The modular UPS frame will incorporate the necessary electrical switchgear to connect the UPS to the local mains power supply and to connect the output from the UPS modules as a system to the connected load(s). The UPS frame should also incorporate an overall static bypass and maintenance bypass switch arrangement. These switches may also be built-into some UPS modules.
Modular uninterruptible power supplies tend to have a price premium over mono-block UPS systems including transformer-based and transformerless designs.
For individual product specifications please refer to the individual products and their specification datasheets.
Modular uninterruptible power supplies tend to be transformerless UPS allowing the individual modules to achieve high operating efficiencies of up to 97% or more in on-line mode and up to 99% in line interactive or ‘eco’ mode. The UPS modules are designed for hot-swap and when connected into a UPS frame are automatically detected and an initialisation process started. Only if the UPS modules passes the start-up and self-test procedure is it allowed to power the critical load. This flexibility means that a modular power UPS can be ‘right sized’ for the load in operation at any given time and provide N+X resilience.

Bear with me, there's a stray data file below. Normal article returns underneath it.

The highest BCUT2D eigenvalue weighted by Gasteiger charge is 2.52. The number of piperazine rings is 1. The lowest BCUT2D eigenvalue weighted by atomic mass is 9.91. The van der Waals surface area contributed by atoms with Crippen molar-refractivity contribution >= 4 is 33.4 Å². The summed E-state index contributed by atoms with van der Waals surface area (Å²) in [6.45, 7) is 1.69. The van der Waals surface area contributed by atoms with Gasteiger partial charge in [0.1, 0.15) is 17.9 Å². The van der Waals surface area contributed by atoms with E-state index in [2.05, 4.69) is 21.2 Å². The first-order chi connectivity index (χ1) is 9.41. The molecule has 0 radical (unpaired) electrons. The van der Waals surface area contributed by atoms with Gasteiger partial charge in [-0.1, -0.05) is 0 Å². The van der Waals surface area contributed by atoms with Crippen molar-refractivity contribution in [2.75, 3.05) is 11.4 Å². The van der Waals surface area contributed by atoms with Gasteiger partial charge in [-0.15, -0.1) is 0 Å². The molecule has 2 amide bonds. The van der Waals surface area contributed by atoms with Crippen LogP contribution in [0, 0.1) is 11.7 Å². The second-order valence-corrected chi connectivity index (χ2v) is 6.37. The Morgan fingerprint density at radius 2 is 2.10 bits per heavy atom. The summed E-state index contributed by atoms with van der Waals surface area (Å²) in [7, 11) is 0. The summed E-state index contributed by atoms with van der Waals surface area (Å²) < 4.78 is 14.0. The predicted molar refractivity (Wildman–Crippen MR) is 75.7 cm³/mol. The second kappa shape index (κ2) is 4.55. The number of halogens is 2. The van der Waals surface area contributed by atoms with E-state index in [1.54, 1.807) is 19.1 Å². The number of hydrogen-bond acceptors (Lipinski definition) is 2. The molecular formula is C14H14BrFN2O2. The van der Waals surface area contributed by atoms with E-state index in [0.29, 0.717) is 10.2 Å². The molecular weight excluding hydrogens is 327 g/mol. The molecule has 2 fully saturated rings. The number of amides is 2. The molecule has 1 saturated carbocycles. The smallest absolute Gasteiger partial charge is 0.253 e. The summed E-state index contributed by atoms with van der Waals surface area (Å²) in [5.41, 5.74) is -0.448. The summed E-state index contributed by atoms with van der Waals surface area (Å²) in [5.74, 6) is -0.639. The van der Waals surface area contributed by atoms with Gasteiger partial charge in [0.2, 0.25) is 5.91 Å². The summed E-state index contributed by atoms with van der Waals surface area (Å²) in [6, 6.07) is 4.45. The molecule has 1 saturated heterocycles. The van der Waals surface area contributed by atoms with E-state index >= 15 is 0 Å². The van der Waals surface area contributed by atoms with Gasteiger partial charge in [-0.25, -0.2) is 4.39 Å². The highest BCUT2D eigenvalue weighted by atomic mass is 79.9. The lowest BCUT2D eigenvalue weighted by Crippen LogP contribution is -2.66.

Modular UPS system architectures are based on a frame size, designed to take a maximum number of UPS modules. A site can choose to install a sufficient number of modules for the load profile or add in extra modules for N+X redundancy.
When there are more modules than are required to power the load, a modular power system can increase its operational efficiency by ‘sleeping’ redundant modules. If the mains power supply fails, all the modules in ‘sleep’ mode are activated. After the mains power supply has stabilised the energy saving process can start again, with the load shared across only those modules required to meet the load kVA/kW demands. To help prolong the working life of the UPS modules, they can be cycled by the control architecture to ensure all modules received a similar amount of time supporting the load.